Surprise! WaPo Supports New Tax

Surprise! WaPo Supports New Tax


Liberals and their media outlets, like The Washington Post, have yet to find a tax they don’t like. :  Concerning e-commerce, with sites like, states could impose a sales tax on the revenues derived from such entities. : Hence, the Marketplace Fairness Act that “would grant states the authority to require remote sellers to collect sales tax in exactly the same way as local businesses are already made to do.”: However, as the Post noted, “a 1992 Supreme Court ruling: –: Quill v. North Dakota: – holds that companies without a “substantial nexus” (physical presence) in a given state don’t have to pay taxes on purchases made there, that changes when corporations such as Amazon name local affiliates or set up physical distribution centers.”

However, “Virginia voted this year to close the so-called “Amazon loophole,” which allows the online retailer to avoid paying the same local sales taxes that brick-and-mortar establishments charge. California and Texas have taken steps to do the same.”

The Post contends that “up to $23 billion in revenue could be generated if online retailers were required to charge the same amount of sales tax as brick-and-mortar establishments. Had the act already been in effect this past year, Virginia could have gained an estimated $432 million, Maryland $376 million and the District $72 million. Given that Maryland and Virginia faced projected budget: shortfalls: of $145 million and $1.1 billion in advance of fiscal 2013, that’s money that could be well spent.”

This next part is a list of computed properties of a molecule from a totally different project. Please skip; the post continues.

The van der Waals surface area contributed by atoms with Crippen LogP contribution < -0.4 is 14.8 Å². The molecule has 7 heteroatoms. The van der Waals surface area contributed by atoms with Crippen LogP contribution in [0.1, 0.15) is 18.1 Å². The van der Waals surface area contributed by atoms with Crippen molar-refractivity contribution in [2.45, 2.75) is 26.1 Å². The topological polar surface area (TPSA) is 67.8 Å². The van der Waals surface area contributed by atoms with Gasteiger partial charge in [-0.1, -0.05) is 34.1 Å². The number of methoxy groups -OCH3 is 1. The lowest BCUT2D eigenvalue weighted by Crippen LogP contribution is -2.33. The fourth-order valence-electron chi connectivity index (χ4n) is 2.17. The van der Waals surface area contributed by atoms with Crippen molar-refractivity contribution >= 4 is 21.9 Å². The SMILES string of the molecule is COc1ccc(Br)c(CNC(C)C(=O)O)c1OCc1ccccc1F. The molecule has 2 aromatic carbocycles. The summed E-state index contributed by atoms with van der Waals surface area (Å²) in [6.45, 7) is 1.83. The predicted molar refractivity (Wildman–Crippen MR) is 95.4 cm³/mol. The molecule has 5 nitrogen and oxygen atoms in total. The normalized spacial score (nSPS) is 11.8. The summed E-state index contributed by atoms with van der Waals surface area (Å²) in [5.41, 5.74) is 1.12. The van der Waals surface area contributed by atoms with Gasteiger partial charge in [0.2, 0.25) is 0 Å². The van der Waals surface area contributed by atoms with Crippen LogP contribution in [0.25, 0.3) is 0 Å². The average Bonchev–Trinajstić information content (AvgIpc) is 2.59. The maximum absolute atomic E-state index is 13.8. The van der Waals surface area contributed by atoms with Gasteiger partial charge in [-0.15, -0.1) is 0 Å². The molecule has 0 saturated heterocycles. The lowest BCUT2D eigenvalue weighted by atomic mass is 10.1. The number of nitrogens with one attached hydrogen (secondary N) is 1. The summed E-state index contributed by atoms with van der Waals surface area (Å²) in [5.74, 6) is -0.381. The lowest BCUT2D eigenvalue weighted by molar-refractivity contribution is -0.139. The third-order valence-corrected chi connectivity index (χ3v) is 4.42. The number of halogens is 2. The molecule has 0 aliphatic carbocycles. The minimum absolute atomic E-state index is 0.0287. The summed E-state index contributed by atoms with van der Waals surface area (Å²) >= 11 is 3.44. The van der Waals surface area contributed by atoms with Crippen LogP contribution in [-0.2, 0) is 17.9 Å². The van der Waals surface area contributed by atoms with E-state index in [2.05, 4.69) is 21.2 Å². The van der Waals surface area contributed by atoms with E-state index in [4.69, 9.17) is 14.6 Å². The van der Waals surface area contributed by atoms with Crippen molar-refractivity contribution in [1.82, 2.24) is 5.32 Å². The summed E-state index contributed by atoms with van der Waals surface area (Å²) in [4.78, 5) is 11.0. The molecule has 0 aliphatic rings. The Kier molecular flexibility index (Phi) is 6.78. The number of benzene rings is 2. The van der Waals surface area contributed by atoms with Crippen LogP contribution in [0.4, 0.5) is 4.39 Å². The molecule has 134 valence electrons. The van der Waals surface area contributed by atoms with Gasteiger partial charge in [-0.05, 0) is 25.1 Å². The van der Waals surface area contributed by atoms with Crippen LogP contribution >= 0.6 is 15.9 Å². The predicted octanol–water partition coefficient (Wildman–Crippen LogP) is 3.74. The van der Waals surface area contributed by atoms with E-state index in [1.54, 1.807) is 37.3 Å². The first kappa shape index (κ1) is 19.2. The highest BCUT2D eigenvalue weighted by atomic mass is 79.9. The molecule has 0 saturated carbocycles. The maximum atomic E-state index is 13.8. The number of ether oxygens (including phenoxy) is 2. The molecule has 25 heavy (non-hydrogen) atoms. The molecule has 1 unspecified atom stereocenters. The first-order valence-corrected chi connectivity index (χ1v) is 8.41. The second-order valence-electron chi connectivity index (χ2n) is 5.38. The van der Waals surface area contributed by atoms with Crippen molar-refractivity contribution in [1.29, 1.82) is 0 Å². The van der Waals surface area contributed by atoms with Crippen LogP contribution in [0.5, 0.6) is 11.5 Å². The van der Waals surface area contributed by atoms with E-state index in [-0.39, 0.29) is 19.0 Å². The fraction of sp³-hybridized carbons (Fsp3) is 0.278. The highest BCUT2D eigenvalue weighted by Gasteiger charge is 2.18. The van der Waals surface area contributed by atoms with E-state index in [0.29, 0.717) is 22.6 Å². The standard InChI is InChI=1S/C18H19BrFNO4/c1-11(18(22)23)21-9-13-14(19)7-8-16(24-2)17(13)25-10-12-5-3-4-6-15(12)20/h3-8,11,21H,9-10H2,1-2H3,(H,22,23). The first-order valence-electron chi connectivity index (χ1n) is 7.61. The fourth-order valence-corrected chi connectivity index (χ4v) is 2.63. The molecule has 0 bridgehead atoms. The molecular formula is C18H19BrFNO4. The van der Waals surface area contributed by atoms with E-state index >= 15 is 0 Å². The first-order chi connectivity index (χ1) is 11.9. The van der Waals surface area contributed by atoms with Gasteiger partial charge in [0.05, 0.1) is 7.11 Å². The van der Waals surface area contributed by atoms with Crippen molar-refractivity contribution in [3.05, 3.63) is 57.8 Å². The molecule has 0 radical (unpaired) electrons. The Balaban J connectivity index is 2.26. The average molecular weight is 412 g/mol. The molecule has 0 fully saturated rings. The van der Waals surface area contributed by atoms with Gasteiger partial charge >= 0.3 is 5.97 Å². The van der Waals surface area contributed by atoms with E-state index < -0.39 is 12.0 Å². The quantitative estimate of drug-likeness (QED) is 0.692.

In a new paper, David S. Addington, Heritage’s Vice President for Domestic and Economic Policy,: explains…in the long run, the national economy as a whole benefits from allowing consumers to choose freely what they wish to buy, of whatever quality they wish, at whatever prices they choose to pay, and from whatever seller they wish, whether in the same state as the consumer or not.

Intervention by the federal government and the states in the consumers’ choices by enactment and implementation of S. 1832 would increase the revenues of states, but hobbling out-of-state businesses that sell through the Internet or mail order catalogs does not help the national economy.

Addington writes that it’s not surprising that states want a new source of revenue. After all, they’re struggling with their bloated budgets in this weak economy. But overriding the Quill decision would only give states an incentive to increase taxes instead of cutting the size, scope, and cost of government. And it would be consumers and businesses that pay the price.

Alas, why this is a bad idea.


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